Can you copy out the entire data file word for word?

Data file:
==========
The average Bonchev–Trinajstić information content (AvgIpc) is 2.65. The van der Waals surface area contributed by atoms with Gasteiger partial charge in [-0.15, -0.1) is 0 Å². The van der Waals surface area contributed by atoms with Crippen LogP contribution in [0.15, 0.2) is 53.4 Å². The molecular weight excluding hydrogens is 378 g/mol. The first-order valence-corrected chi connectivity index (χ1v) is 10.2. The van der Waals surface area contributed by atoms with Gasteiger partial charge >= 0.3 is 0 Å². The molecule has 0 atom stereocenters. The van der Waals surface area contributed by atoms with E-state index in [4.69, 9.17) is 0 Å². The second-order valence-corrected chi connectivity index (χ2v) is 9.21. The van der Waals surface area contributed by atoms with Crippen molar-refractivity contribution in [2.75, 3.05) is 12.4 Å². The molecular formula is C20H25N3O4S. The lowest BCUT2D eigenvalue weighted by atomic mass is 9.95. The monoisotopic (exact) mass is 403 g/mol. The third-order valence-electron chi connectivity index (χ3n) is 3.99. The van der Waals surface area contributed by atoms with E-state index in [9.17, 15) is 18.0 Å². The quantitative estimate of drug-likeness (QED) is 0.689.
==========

The average Bonchev–Trinajstić information content (AvgIpc) is 2.65. The van der Waals surface area contributed by atoms with Gasteiger partial charge in [-0.15, -0.1) is 0 Å². The van der Waals surface area contributed by atoms with Crippen LogP contribution in [0.15, 0.2) is 53.4 Å². The molecular weight excluding hydrogens is 378 g/mol. The first-order valence-corrected chi connectivity index (χ1v) is 10.2. The van der Waals surface area contributed by atoms with Gasteiger partial charge >= 0.3 is 0 Å². The molecule has 0 atom stereocenters. The van der Waals surface area contributed by atoms with E-state index in [4.69, 9.17) is 0 Å². The second-order valence-corrected chi connectivity index (χ2v) is 9.21. The van der Waals surface area contributed by atoms with Crippen molar-refractivity contribution in [2.75, 3.05) is 12.4 Å². The molecular formula is C20H25N3O4S. The lowest BCUT2D eigenvalue weighted by atomic mass is 9.95. The monoisotopic (exact) mass is 403 g/mol. The third-order valence-electron chi connectivity index (χ3n) is 3.99. The van der Waals surface area contributed by atoms with E-state index in [9.17, 15) is 18.0 Å². The quantitative estimate of drug-likeness (QED) is 0.689.